Northwest Cuisine

Discussion in 'Professional Chefs' started by mel, Mar 6, 2003.

  1. mel

    mel

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    Any menu/recipe ideas for Pacific Northwest
    cuisine? Some interesting Salmon recipes?
    Am putting on an event calling for stations:
    Southwest, Southeast(Cajun/Creole) N.E. New
    England and Pacific Northeast.
    Thanks, ml.
     
  2. cape chef

    cape chef

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    ML,

    Since they are stations you will be doing,how about whole sides of ceder planked steelheads with a lime/chipoltie sauce and carve as you go.

    Maybe a raguet of elk and or venison with seasonal wild shrooms served over San Fran sourdough crostini. Wash St and Oregan are seeing early spring shrooms and berries.

    Duck from Northern Cali with ramps and huckleberries.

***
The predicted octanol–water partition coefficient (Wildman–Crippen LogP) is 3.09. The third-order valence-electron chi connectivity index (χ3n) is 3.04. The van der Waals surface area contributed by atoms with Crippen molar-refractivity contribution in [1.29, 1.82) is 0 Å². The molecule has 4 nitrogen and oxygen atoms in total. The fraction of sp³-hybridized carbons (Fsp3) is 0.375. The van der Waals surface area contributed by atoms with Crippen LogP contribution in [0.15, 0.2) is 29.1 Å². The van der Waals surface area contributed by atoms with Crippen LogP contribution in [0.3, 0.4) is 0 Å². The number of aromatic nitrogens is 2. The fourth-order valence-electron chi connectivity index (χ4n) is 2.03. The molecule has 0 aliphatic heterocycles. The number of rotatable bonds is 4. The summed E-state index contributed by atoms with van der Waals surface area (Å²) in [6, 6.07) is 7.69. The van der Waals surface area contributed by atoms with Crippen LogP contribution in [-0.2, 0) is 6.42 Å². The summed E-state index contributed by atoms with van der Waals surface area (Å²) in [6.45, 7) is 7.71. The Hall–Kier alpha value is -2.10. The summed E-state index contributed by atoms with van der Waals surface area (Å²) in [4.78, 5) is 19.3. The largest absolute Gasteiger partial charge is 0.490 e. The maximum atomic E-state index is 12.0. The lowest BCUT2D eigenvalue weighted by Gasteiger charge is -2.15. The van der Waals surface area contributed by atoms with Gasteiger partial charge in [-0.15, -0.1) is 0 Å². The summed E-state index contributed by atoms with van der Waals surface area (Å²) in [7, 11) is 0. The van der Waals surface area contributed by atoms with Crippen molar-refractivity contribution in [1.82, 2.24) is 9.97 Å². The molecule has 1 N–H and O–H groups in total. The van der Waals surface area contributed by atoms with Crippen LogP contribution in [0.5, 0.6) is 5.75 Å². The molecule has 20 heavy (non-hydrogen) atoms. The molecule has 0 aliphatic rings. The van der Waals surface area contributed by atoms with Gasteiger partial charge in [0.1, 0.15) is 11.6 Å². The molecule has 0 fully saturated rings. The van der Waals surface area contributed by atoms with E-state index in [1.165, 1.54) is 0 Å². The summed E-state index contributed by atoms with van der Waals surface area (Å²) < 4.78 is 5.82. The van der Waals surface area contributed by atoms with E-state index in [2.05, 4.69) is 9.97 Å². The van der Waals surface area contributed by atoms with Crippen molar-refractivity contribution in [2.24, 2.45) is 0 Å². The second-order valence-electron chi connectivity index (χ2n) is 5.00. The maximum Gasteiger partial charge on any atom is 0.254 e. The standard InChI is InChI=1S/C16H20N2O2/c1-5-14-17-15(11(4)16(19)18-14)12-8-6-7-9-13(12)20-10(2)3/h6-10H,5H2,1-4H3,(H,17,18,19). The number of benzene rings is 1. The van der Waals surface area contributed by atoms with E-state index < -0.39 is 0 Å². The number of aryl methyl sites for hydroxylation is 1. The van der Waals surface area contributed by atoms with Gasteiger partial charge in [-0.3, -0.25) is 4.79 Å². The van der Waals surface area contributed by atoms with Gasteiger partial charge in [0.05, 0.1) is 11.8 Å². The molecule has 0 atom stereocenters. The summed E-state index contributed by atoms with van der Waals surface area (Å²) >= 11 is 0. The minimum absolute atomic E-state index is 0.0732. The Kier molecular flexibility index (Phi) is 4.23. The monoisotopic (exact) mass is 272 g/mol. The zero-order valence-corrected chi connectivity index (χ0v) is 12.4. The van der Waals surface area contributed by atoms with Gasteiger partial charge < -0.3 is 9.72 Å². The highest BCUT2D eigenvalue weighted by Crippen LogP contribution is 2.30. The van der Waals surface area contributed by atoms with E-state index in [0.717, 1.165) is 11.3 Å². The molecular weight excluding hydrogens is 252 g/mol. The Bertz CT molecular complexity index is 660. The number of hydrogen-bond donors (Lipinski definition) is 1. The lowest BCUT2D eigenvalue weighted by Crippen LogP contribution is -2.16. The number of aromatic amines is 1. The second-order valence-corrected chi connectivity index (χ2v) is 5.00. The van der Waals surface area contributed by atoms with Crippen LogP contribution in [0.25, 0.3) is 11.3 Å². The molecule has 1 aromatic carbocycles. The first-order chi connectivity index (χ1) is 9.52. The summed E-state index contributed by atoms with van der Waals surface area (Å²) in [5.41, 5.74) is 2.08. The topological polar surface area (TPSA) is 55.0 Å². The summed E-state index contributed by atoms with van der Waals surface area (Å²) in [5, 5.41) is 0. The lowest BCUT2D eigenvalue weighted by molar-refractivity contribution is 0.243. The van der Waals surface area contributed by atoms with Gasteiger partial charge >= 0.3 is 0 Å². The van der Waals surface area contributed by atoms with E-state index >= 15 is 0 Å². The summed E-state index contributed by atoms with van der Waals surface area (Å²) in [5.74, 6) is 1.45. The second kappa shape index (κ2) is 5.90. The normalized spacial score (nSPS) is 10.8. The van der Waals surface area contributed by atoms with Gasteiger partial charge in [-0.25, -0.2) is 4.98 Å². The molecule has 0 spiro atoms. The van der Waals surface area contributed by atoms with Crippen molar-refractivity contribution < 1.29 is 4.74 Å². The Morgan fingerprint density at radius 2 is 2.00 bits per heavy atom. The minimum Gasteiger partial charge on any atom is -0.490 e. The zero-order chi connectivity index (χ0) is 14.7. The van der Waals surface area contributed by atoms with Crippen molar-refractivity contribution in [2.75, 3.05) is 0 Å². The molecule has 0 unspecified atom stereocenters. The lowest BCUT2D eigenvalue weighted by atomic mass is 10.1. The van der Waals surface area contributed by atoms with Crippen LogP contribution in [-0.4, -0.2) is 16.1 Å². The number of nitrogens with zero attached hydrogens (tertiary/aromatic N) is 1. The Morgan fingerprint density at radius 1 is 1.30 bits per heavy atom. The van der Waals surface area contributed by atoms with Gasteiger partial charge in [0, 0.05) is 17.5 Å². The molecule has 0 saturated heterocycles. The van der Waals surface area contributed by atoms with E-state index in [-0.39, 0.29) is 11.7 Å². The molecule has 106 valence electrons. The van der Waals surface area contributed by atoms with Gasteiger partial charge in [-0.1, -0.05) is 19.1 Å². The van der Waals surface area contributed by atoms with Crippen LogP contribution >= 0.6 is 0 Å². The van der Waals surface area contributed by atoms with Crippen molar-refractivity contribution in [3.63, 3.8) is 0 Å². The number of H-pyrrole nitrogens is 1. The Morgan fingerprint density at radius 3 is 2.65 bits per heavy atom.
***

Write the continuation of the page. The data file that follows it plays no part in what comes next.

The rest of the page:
Bison medallions with local goatcheese and a red wine reduction made from Northwestern wine.

    Grilled steelhead with poached baby fennel with a wash st sparkling wine vinaigrette and preserved cippolini onions served over early spring greens.

    Late harvest riesling panna cotta with simmered huckleberries

    Just a couple quick idea's have fun
     
  3. mel

    mel

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    Cape Chef,
    Many thanks, they all sound very good!!
    I've never used Elk, are there certain specs
    I should consider when inquiring to order?
    Serving it as a ragout, do you suggest this
    as a means to tenderize it? I have not
    worked with much game meats in my career.
    I'm interested in your opinion in some
    choices I've made for the other stations. I
    invite you and others to please critique at
    will.
    This event is for 900 senior students
    students and 300 faculty members. It's an
    off premise event entailing one to work off
    propane generated ovens, stoves and grills.
    Some of the cooking may be prepared at the
    central kitchen and transported over.

    Southeast: Creole/Cajun: Sauteed Shrimp with
    Basil Cream Sauce,Spicy pulled pork w/french